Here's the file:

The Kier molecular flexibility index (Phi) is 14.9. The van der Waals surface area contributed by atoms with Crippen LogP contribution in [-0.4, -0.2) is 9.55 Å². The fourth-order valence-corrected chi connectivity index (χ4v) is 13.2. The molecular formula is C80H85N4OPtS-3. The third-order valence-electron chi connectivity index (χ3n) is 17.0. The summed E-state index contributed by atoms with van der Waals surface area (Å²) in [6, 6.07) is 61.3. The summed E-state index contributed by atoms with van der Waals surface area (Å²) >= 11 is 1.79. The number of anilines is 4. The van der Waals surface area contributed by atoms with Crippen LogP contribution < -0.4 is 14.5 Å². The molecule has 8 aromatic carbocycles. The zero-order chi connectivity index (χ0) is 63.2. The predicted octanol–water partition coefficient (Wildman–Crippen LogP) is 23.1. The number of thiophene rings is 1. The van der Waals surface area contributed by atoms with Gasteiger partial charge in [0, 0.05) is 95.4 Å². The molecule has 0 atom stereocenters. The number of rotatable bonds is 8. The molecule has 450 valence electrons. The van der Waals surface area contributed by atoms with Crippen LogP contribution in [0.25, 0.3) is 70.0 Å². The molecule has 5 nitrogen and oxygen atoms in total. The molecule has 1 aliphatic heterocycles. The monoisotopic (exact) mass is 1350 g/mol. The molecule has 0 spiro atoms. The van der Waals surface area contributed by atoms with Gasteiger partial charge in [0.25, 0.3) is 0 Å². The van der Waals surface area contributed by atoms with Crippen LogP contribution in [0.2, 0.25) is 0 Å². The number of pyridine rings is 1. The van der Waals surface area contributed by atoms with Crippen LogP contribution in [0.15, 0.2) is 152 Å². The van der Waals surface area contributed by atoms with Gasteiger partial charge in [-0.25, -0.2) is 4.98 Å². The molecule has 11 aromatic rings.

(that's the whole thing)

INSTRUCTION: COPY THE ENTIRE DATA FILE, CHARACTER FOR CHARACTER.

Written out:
The Kier molecular flexibility index (Phi) is 14.9. The van der Waals surface area contributed by atoms with Crippen LogP contribution in [-0.4, -0.2) is 9.55 Å². The fourth-order valence-corrected chi connectivity index (χ4v) is 13.2. The molecular formula is C80H85N4OPtS-3. The third-order valence-electron chi connectivity index (χ3n) is 17.0. The summed E-state index contributed by atoms with van der Waals surface area (Å²) in [6, 6.07) is 61.3. The summed E-state index contributed by atoms with van der Waals surface area (Å²) >= 11 is 1.79. The number of anilines is 4. The van der Waals surface area contributed by atoms with Crippen LogP contribution < -0.4 is 14.5 Å². The molecule has 8 aromatic carbocycles. The zero-order chi connectivity index (χ0) is 63.2. The predicted octanol–water partition coefficient (Wildman–Crippen LogP) is 23.1. The number of thiophene rings is 1. The van der Waals surface area contributed by atoms with Gasteiger partial charge in [0, 0.05) is 95.4 Å². The molecule has 0 atom stereocenters. The number of rotatable bonds is 8. The molecule has 450 valence electrons. The van der Waals surface area contributed by atoms with Crippen LogP contribution in [0.25, 0.3) is 70.0 Å². The molecule has 5 nitrogen and oxygen atoms in total. The molecule has 1 aliphatic heterocycles. The monoisotopic (exact) mass is 1350 g/mol. The molecule has 0 spiro atoms. The van der Waals surface area contributed by atoms with Gasteiger partial charge in [0.25, 0.3) is 0 Å². The van der Waals surface area contributed by atoms with Crippen LogP contribution in [0.2, 0.25) is 0 Å². The number of pyridine rings is 1. The van der Waals surface area contributed by atoms with Crippen LogP contribution in [0.15, 0.2) is 152 Å². The van der Waals surface area contributed by atoms with Gasteiger partial charge in [-0.25, -0.2) is 4.98 Å². The molecule has 11 aromatic rings.